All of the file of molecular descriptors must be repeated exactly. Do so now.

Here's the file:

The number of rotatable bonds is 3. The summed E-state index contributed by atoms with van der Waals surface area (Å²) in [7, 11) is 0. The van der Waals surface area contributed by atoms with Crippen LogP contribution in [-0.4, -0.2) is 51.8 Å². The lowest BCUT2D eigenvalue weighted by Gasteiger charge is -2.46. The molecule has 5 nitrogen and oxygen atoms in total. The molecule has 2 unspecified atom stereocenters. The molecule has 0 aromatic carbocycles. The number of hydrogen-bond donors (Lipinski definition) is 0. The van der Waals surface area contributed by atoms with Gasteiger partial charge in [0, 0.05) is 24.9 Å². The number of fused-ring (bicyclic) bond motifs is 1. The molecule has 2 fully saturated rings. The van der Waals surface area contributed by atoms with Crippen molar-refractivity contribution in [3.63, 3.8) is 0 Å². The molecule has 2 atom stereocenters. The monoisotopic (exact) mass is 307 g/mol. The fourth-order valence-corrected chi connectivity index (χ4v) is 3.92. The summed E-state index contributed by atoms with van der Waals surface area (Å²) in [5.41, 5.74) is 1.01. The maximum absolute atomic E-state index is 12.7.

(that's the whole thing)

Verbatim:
The number of rotatable bonds is 3. The summed E-state index contributed by atoms with van der Waals surface area (Å²) in [7, 11) is 0. The van der Waals surface area contributed by atoms with Crippen LogP contribution in [-0.4, -0.2) is 51.8 Å². The lowest BCUT2D eigenvalue weighted by Gasteiger charge is -2.46. The molecule has 5 nitrogen and oxygen atoms in total. The molecule has 2 unspecified atom stereocenters. The molecule has 0 aromatic carbocycles. The number of hydrogen-bond donors (Lipinski definition) is 0. The van der Waals surface area contributed by atoms with Gasteiger partial charge in [0, 0.05) is 24.9 Å². The number of fused-ring (bicyclic) bond motifs is 1. The molecule has 2 fully saturated rings. The van der Waals surface area contributed by atoms with Crippen molar-refractivity contribution in [3.63, 3.8) is 0 Å². The molecule has 2 atom stereocenters. The monoisotopic (exact) mass is 307 g/mol. The fourth-order valence-corrected chi connectivity index (χ4v) is 3.92. The summed E-state index contributed by atoms with van der Waals surface area (Å²) in [5.41, 5.74) is 1.01. The maximum absolute atomic E-state index is 12.7.